Archaeologists from ANU have uncovered what is being called the oldest-known axe, found a large rock shelter in Windjana Gorge National Park in the Kimberley region of Western Australia.
Lead archaeologist Professor Sue O’Connor said the axe dates back between 46,000 and 49,000 years, around the time people migrated across the continent.
“This is the earliest evidence of hafted axes (an axe with a handle attached) in the world. Nowhere else in the world do you get axes at this date,” said Professor O’Connor from the ANU School of Culture, History and Language.
“Australian stone artefacts have often been characterised as being simple. But clearly that’s not the case when you have these hafted axes earlier in Australia than anywhere else in the world,” she said.
Professor O’Connor said evidence suggests the technology was developed in Australia after people arrived around 50,000 years ago.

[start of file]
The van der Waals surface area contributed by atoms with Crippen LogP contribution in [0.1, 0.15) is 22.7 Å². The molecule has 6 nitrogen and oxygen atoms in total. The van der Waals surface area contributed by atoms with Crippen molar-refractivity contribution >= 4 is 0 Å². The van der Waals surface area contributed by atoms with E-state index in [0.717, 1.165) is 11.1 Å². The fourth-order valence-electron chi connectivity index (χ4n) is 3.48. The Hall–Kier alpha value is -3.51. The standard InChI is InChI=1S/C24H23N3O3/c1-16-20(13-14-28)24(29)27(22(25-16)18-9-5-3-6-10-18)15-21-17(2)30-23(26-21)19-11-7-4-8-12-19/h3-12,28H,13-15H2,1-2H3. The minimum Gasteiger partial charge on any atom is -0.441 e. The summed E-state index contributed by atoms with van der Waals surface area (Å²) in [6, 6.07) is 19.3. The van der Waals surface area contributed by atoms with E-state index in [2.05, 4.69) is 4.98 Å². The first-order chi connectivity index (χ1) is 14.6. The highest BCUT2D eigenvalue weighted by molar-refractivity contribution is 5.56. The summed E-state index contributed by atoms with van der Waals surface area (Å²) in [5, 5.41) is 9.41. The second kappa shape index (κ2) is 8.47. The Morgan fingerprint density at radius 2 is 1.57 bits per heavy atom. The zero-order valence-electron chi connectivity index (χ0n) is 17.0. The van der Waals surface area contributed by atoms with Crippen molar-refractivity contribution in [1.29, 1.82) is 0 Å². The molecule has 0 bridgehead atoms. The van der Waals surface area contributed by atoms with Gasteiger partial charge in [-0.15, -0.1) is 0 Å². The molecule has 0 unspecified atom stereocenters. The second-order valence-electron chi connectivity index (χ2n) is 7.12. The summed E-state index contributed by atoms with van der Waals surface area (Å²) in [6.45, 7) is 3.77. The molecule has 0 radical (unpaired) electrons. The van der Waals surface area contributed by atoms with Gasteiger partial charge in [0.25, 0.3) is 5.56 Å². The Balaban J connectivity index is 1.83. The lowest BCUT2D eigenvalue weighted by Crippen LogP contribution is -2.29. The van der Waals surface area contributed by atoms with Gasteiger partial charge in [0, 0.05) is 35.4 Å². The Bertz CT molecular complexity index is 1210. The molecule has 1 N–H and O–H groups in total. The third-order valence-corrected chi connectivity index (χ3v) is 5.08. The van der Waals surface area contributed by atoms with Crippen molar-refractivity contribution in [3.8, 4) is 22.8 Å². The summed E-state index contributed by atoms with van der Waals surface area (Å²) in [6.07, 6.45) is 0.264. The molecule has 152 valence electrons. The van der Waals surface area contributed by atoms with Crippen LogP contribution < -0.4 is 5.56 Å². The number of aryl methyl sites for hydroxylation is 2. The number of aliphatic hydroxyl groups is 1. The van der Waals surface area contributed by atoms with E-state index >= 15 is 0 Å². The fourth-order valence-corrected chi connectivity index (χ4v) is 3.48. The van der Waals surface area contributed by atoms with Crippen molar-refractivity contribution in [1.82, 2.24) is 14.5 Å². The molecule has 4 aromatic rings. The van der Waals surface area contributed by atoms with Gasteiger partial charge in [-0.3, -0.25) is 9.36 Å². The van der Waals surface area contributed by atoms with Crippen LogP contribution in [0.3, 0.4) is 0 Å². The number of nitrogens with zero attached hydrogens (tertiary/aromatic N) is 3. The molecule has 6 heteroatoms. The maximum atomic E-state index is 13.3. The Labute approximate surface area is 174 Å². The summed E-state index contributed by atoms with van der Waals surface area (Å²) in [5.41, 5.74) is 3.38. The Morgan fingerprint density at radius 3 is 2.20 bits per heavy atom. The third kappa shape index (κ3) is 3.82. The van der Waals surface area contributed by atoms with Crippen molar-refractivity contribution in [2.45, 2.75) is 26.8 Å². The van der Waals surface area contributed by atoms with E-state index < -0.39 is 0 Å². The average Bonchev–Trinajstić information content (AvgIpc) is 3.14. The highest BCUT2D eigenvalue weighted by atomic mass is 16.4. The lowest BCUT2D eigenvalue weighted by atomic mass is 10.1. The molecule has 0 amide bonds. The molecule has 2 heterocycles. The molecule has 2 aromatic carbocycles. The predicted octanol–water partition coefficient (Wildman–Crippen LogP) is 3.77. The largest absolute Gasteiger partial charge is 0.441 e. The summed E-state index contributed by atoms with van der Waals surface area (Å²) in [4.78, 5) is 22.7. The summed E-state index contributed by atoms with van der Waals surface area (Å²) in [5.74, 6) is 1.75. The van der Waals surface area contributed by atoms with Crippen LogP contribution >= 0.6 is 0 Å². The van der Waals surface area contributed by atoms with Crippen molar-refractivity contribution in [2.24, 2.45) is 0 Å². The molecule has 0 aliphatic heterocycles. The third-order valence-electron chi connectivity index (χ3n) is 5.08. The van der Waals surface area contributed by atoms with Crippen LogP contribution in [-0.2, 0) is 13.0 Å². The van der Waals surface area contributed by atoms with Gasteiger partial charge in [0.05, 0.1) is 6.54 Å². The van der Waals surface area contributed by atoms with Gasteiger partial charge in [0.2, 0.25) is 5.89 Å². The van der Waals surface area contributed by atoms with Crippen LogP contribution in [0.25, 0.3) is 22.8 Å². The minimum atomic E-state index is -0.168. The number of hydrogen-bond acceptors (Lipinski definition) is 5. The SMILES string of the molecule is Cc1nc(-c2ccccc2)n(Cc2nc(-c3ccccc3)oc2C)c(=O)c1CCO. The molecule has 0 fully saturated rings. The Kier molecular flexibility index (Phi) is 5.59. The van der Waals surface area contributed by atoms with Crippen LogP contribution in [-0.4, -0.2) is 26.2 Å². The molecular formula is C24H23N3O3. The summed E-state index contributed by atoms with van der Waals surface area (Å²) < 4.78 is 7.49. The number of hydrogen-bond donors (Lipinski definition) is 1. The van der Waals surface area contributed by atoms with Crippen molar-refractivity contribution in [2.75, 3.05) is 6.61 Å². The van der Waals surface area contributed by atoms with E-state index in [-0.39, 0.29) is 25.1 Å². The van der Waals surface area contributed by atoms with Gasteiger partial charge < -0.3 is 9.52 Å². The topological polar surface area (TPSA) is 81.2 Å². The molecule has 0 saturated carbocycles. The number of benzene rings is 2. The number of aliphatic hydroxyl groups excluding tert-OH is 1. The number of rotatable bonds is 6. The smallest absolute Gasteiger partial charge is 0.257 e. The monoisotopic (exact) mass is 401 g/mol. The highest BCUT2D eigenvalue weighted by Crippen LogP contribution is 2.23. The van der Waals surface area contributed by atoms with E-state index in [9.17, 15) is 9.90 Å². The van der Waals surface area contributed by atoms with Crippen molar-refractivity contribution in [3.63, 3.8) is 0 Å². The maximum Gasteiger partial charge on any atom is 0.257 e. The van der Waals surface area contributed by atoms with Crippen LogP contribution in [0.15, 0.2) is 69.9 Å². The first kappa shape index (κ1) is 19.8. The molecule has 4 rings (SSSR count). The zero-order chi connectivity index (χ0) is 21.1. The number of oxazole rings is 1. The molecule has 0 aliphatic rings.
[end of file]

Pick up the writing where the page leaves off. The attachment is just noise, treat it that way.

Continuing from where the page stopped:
“Since there are no known axes in Southeast Asia during the Ice Age, this discovery shows us that when humans arrived in Australia they began to experiment with new technologies, inventing ways to exploit the resources they encountered,” Professor Hiscock of the University of Sydney said, after analyzing flakes of the axe.
“The question of when axes were invented has been pursued for decades, since archaeologists discovered that in Australia axes were older than in many other places. Now we have a discovery that appears to answer the question,” Professor Hiscock said.